Tag Archive for Research

The nature of genetic code

Three bases constitute a codon, that stand for one amino acid. Out of the 64 possible 3-base codons, 61 specify amino acids while the other 3 are stop signals. The ribosomes scan a messenger RNA 3-bases at a time and bring in the corresponding amino acids to link to the growing protein chain. When they reach a stop signal, they release the completed protein.

Genetic Code

Genetic Code


How genes direct the production of polypeptides

Gene expression is the process by which a gene product (RNA or polypeptide) is made. Two steps (transcription and translation) are required to make a polypeptide from the instructions in a DNA gene.


In transcription, an enzyme called RNA polymerase makes a copy of one of the DNA strands (an RNA copy).


In translation, this RNA (messenger RNA or mRNA) carries the genetic instructions to the cell’s protein factories called ribosomes. The ribosomes “read” the genetic code in the mRNA and put together a protein according to its instructions.


Ribosomes already contain molecules of RNA (ribosomal RNA or rRNA). Experience shows that ribosomes are non-specific translation machines that can make an unlimited number of different proteins, according to the instructions in the mRNAs that visit the ribosomes.


The process of translation

The process of translation

One gene, one polypeptide rule

Transcription and Translation

Gene Replication

DNA is a double helix – two DNA strands wound around each other. The bases of each strand are on the inside of the helix, and a base on one strand pairs with one on the other in a very specific way. DNA has only four different bases:

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Wherever we find an A in one strand, we always find a T in the other; wherever we find a G in one strand, we always find a C in the other. The strands are complementary. If we know the base sequence of one, we automatically know the sequence of the other.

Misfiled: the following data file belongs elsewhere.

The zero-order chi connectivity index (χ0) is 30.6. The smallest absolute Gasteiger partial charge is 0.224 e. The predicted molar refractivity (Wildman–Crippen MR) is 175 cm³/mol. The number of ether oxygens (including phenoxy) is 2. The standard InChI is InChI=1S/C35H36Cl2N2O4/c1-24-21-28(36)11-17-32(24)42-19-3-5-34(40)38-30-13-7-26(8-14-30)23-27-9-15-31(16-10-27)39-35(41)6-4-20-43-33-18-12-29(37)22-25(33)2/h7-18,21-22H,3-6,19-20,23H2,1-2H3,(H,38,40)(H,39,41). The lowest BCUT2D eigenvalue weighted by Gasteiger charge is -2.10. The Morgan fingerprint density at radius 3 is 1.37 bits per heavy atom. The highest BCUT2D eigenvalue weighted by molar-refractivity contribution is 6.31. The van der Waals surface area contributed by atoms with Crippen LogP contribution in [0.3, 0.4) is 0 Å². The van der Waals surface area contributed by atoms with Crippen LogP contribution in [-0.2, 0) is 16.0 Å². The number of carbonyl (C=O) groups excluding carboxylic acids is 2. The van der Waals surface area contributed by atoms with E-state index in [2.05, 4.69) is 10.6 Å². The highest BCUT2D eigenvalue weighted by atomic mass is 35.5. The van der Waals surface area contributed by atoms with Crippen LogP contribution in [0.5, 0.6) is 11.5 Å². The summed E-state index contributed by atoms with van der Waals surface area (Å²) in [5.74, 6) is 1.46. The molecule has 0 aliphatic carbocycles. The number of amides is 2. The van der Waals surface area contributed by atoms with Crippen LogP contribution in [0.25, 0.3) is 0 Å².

The process of replication takes one strand (after they come apart) and enzymes build new partners for them using the old strands as templates following the Watson-Crick base-pairing rules. This process is called semi-conservative replication since one strand of the parental double helix is conserved in each of the daughter double helices.

A Schematic Diagram of DNA Replication

A Schematic Diagram of DNA Replication

The relationship between genes and proteins

All living things carry out countless chemical reactions and that these reactions are catalysed (accelerated) by proteins called enzymes. Many of these reactions take place in sequence, so that one chemical product becomes the substrate (starting material) for the next reaction. These sequences of reactions are called pathways, and the substrates within a pathway are called intermediates.
Mutagens are used to introduce mutations into genes and then observe the effects of these mutations on biochemical pathways.
Most genes contain the information for making one polypeptide. Genes do more than one thing:

  • first, they are replicated faithfully;
  • second, they direct the production of RNAs and proteins;
  • third; they accumulate mutations and so allow evaluations.
Experiments that establish relationships between genes, proteins, cells and functions.

Experiments that establish relationships between genes, proteins, cells and functions.


Pathway for Gene Expression

From DNA to Protein

From DNA to Protein